Causes & Treatments of Broken Jaws in Dogs

Broken jaws in dogs can result from various causes. Fractures of the jaw are due to underlying maxillofacial injury, which includes maxillary and mandibular fractures. The maxilla is the upper jaw and contains the maxillary teeth. The maxillae connect to the nasal bone, cheekbone, and other surrounding structures. The lower jaw of dogs is composed of right and left mandibles connected by a fibrocartilaginous joint in the front of the mouth referred to as the mandibular symphysis. The temporomandibular joint (TMJ) connects the upper and lower jaw and is responsible for jaw movement. As both maxillae and mandibles are important for oral function, it is essential to promptly identify and address the pathology and underlying cause. 

What Causes a Broken Jaw in Dogs?

1. Trauma

  • Accidents: Dogs may experience jaw fractures due to car accidents, falls, or other traumatic events. 
  • Fights: Aggressive interactions with other animals can lead to jaw injuries.
  • A study looking at “Oromaxillofacial Trauma in Dogs” (Frontiers 2020) found that animal bites accounted for 50% of trauma. This was followed by unknown trauma at 15%. Both vehicular accidents and blunt force trauma each accounted for a 13% etiology incidence. 

2. Bite Injuries

  • Dogs may injure their jaws while attempting to bite hard objects, such as rocks or bones.
  • Inappropriate chewing on hard toys or objects. Dogs have 5-10 times less enamel than humans, making them more susceptible to trauma. Dogs are carnivores and do not have the amount of increased enamel needed to chew on coarse material vegetation in an herbivore diet. A good rule of thumb is if you believe a chew object would fracture a tooth in your mouth if you bit on it, it most definitely could do so to your dog. This is especially true if the underlying bone structure is abnormal. 

3. Medical Conditions

  • Dental disease: Advanced dental problems, such as severe periodontal disease or tooth abscesses, can weaken the jawbone. Dental disease is seen more commonly in small-breed dogs than in larger ones. Small breed dogs such as chihuahuas, poodles, and yorkies (among others) have a greater propensity for aggressive periodontal disease, which can cause localized erosive bone loss, weakening the jawbone. 
  • Osteomyelitis: Inflammation or infection of the bone can compromise its strength and lead to fractures.
  • Tumors: Bone tumors in the jaw can weaken the bone as it increases in size, leading to a ‘pathologic’ fracture. Common oral tumors in dogs that affect the jawbone include squamous cell carcinoma, osteosarcoma, and fibrosarcoma.

4. Deficiencies

  • Inadequate nutrition, particularly a lack of essential minerals like calcium and phosphorus, can weaken bones, making them more susceptible to fractures. Nutritional deficiencies are rare due to the nutritionally balanced formation of commercial dog food.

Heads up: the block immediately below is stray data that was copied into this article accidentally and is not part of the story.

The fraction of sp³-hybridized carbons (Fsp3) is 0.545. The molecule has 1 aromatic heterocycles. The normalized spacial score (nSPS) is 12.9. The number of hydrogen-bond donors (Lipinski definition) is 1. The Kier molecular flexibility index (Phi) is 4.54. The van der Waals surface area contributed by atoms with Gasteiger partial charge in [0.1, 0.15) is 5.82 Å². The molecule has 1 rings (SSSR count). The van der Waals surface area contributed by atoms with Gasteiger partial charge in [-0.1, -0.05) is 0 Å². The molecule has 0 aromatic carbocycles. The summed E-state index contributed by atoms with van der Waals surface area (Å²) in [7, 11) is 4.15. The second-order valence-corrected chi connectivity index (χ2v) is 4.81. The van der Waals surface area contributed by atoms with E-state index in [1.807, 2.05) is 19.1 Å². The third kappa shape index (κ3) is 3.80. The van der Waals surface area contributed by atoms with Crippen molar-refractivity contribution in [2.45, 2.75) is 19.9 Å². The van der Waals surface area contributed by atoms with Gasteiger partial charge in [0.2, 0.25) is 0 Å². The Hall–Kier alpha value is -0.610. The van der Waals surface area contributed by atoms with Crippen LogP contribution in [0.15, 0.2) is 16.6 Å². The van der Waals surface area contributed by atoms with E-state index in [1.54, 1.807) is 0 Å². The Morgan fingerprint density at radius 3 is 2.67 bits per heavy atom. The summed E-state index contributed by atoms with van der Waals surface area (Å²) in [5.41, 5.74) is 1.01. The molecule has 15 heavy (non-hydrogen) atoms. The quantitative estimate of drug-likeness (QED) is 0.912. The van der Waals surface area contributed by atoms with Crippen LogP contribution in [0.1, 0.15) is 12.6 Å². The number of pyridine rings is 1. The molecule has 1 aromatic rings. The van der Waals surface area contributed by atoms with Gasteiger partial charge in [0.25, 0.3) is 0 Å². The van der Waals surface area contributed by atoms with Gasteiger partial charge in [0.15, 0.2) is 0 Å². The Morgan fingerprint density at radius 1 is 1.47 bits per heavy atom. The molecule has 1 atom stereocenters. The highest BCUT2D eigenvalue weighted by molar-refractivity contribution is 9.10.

5. Age

  • Puppies and older dogs may be more prone to jaw fractures secondary to exuberant, inquisitive behavior and age-related structural design. 
  • Puppies are often very enthusiastic and may not recognize ill-temper clues from a housemate. Puppies attempting to share a food bowl with a larger housemate will usually trigger a snapping reaction, leading to maxillofacial trauma.

6. Metabolic Conditions

  • Hyperparathyroidism can contribute to decreased bone density, particularly in the mandible. Hyperparathyroidism may be genetic (primary hyperparathyroidism) or may be secondary to chronic kidney disease (secondary hyperparathyroidism)

Broken Jaw Treatment

Treatment of maxillomandibular fractures depends on the severity and underlying cause. Often, more than one fracture is present. Concurrent oral wounds and tooth fractures are frequently present. The first step is ensuring the patient is stable and conscious. Many jaw fractures are often seen by emergency or primary care veterinarians who will stabilize the patient before referral for oral surgery. Stabilization typically includes pain medications, hospitalization, a neurologic exam, thoracic (chest)/abdominal radiographs, and fluid therapy. 

Maxillofacial stabilization may include one or a combination of the following:

  1. Surgically repair any lacerations and wounds in the mouth.
  2. Intraoral acrylic splints
  3. Bone plating 
  4. Labial button placement 
  5. Various wiring techniques
  6. Muzzle therapy 

Fractured Jaw Repair for Dogs in Bozeman

At Montana Pet Dentistry and Oral Surgery, oral comfort and health is our top priority. During an anesthetized oral exam with us, cone beam CT imaging is completed to assess the maxillofacial structures in a 3-D view. Cone beam CT imaging is referred to as a ‘panoramic’ by human dentists and oral surgeons. Based on the imaging and anesthetized exam findings, a doctor will recommend a specific treatment plan to restore oral function. Depending on the exam and imaging findings, extraction and root canal therapy may also be recommended. 

If you believe your dog has experienced a jaw fracture, please call us to schedule a consult exam and treatment.


Images used under creative commons license – commercial use (3/7/2024). Photo by Alexandra Lau on Unsplash